What Does a Primary Care Doctor Do?
There are many types of physicians and care providers at University of Utah Health, but the doctor that every patient should have is a primary care provider (PCP).
A primary care provider could be:
- a physician (MD or DO), or
- an advanced practice clinician (APC) who is either a physician assistant (PA) or a nurse practitioner (NP).
APCs have advanced training in the same medical areas as our doctors. Sometimes it is easier to get an appointment with a PA or NP. These providers work closely with the doctors in our clinics and offer exceptional care as part of a primary care team.
PCPs are your health care lead, coordinating all the care you receive and seeing the big picture of your overall health. Even if you’re healthy and don’t need care right away, you should still have a primary care provider.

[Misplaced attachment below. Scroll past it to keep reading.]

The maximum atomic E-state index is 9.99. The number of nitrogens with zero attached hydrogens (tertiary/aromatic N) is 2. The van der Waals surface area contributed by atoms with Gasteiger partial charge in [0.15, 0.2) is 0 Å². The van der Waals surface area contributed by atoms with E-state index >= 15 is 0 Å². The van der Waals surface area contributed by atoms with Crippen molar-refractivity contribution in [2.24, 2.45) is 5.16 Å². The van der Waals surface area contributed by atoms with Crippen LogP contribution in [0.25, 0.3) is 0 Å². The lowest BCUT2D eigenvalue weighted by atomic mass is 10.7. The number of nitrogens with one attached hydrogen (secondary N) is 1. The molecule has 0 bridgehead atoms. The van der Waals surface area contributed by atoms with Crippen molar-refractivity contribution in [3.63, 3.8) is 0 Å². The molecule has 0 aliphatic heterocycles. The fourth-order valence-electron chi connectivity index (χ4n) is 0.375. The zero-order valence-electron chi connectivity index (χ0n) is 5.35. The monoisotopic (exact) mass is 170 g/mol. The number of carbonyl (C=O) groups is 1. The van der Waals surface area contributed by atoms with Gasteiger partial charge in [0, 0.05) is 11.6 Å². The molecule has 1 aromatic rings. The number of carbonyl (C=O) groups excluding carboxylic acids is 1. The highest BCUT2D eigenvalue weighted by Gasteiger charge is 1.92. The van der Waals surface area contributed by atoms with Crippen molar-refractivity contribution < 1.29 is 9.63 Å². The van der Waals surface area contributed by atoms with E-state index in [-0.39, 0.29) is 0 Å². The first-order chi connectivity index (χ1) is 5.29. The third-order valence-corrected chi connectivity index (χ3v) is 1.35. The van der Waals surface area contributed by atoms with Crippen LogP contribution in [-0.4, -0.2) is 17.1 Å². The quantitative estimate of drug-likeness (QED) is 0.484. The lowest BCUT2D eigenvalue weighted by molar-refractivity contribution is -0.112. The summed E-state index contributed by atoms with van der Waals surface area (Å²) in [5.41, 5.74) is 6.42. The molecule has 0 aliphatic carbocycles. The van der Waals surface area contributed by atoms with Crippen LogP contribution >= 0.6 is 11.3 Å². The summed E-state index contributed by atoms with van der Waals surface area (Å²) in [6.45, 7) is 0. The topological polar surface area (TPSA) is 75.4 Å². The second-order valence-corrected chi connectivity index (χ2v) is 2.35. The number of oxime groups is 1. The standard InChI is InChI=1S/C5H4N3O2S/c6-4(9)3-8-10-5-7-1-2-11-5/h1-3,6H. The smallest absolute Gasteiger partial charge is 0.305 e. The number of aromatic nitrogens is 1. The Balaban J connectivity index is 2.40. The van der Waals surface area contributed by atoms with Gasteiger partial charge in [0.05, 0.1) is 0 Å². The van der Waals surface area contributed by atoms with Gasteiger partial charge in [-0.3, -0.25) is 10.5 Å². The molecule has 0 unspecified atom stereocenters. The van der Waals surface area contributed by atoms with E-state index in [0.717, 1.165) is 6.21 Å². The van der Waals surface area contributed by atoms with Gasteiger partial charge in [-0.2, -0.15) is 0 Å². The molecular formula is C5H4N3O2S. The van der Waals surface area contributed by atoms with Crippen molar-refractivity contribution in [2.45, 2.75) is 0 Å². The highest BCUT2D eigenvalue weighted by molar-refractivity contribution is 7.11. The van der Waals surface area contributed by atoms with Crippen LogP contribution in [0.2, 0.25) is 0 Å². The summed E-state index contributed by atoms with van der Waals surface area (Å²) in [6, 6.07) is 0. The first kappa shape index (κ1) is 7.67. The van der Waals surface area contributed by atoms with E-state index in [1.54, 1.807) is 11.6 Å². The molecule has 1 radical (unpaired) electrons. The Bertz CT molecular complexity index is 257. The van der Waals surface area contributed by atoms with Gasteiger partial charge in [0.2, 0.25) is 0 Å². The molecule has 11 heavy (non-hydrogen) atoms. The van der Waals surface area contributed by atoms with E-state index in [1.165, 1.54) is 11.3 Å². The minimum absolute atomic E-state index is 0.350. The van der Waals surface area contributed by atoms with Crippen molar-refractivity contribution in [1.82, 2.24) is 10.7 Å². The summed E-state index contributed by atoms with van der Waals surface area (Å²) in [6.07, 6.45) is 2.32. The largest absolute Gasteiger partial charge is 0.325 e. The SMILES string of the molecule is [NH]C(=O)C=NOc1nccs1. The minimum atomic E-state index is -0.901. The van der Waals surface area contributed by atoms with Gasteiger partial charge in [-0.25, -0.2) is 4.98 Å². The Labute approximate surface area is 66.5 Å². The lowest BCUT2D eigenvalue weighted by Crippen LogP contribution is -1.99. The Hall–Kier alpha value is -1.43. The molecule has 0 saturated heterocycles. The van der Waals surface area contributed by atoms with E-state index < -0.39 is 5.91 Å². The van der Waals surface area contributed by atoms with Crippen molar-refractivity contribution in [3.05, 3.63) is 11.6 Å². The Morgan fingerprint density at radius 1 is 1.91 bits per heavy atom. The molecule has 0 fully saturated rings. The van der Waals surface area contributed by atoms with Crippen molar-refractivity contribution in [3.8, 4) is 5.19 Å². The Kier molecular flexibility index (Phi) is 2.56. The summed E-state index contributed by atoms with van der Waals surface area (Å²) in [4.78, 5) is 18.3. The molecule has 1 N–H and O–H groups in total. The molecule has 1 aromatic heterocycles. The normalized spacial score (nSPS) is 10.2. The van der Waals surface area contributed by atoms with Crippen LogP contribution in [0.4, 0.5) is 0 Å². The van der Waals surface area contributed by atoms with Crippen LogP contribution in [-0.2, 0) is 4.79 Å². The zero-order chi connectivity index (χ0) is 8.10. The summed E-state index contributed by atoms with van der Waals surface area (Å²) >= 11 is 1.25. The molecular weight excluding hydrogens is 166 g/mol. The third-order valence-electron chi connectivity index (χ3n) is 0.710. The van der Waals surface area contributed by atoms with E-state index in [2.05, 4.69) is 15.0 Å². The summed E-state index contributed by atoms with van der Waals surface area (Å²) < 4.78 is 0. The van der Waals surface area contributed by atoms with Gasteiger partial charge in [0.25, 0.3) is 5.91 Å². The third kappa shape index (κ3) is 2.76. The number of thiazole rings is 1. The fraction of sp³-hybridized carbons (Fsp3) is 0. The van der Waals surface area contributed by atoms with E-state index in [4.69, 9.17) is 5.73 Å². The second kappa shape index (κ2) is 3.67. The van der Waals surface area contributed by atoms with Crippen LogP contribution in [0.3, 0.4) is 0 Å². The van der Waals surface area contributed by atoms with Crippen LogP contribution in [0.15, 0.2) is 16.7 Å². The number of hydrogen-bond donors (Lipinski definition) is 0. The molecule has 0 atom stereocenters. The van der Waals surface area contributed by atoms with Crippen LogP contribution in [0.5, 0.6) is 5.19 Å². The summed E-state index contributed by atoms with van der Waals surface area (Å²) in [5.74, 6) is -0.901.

Your primary care doctor or APC:
- knows you and your health history,
- provides care for many acute and chronic health conditions,
- refers you to a specialist if needed,
- coordinates care with other doctors and specialists,
- reconciles medication to ensure your safety, and
- manages follow-up care, especially after an emergency room or urgent care visit.
There are several types of PCPs, including those who treat certain patients or age groups. Our primary care doctors include:
- Family practice – care for patients of all ages, often for an entire family
- Internal medicine or internists – care for adults 18 and older, especially with multiple or complex health conditions
- Women’s health – obstetricians and gynecologists (OB/GYNs) and family medicine doctors who care for adult and adolescent women
- Pediatrics – specialized care for children from birth to young adults
- Geriatrics – specialized care for older patients
How to Choose a Primary Care Provider